The main difference between buying a house and buying a flat is that when buying a house, you will normally purchase the Freehold, which means you own the land and the buildings on the land for an unlimited time. When buying a flat you will normally purchase a Leasehold title, so there will be a landlord and possibly a managing agent as well.
That does not mean that all houses are freehold, so please carefully read the reports sent to you by your Conveyancer. These will tell you about what kind of property you are trying to buy.
It is also possible to buy freehold flats but they can be a problem (please see further information below).
Considerations When Buying a Flat
It is a common misconception that buying a flat is the equivalent of a freehold home. In fact under a leasehold you have only purchased the right to live in the property for a set period of time. The length of time is determined in the lease and is known as the ‘Term’.
The lease itself also dictates the terms under which you occupy the flat. It may state, for example, that you cannot make internal alterations or keep pets, and that you must pay a service charge to the landlord or their agent for maintenance of communal areas, such as the staircases, roof and gardens. Communal areas are not owned by leaseholders but they should have rights to use them. Again the lease will tell you what those rights are.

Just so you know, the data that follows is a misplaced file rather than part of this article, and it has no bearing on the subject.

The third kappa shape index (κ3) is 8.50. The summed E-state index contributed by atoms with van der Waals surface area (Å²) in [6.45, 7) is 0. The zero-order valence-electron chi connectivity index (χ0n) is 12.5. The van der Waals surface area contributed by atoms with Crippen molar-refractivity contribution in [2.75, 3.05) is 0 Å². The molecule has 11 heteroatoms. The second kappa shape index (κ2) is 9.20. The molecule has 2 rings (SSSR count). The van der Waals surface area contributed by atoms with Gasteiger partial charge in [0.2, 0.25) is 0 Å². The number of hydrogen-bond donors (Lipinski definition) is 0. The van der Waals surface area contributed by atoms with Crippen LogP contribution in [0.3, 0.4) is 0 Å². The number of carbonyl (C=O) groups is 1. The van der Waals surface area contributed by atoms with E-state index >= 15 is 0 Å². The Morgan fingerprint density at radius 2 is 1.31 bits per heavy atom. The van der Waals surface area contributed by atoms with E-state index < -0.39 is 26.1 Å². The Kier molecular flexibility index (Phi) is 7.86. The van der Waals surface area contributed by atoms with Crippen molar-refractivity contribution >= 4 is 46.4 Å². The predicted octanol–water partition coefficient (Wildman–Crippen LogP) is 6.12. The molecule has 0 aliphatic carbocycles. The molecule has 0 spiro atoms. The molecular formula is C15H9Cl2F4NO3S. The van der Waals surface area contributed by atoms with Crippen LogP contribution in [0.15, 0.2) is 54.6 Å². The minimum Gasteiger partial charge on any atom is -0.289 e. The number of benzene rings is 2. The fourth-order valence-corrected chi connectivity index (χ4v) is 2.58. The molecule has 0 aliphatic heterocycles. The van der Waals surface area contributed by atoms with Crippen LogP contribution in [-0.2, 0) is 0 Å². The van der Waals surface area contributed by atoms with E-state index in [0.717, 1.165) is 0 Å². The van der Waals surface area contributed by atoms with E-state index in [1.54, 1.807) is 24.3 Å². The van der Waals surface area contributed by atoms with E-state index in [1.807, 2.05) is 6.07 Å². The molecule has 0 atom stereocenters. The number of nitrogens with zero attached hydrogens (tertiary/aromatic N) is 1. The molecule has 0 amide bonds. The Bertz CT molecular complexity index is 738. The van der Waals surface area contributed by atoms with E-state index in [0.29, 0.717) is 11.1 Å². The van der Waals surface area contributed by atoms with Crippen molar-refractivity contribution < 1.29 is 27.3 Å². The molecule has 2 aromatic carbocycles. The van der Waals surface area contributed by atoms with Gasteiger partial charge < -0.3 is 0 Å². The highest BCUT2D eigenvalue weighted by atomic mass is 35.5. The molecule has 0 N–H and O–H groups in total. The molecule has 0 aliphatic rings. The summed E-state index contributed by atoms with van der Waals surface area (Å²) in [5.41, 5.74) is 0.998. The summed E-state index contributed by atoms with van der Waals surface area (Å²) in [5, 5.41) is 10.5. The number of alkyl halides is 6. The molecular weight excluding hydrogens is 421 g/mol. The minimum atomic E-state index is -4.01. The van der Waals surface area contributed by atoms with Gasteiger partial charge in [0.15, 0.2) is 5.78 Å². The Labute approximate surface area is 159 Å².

While the lease contains the rules on occupation, rent and access rights, not all information required to make an informed decision on whether you want to buy the flat is contained in it.
When deciding whether or not to purchase a flat, there are further considerations that you will need to be aware of, such as:
- How much is the rent?
- Who collects the rent and the service charge?
- What are the service charges – how much and what does it pay for?
- Is there going to be any increase in the service charge?
- Is there a managing agent?
- Is there a management company, and do I need to join it?
- Is there a tenants association?
- Who maintains the building and the common parts?
- When were the common parts last decorated, internally and externally?
- Are there any major works required to the building and what are the cost implications for residents?
- Is the rent going to increase year on year?
The up to date answers to the questions above may not be in the lease. If so the landlord/managing agent can confirm the current position by way of a leasehold enquiries pack. The pack should contain all matters concerning the financial commitments to purchasing a flat. The seller usually has to pay a fee to the landlord for this information.
Please also note that landlords/management companies who provide this information are not regulated so there is no time frame for them to adhere to. As such waiting for the leasehold enquiries pack can sometimes delay the time taken to sell/purchase a flat.
If the flat is deemed to be a freehold – so it is a flat and there is no lease – this can be a problem. A lease determines everyone’s rights and responsibilities, such as who should deal with and pay for structural problems or the maintenance of common areas.
Without a lease or some other agreement, no-one knows who should be dealing with this and as such mortgage lenders are unlikely to lend money to buy this type of property. However, freehold flats are rare, but again please carefully read the reports sent to you by your Conveyancer.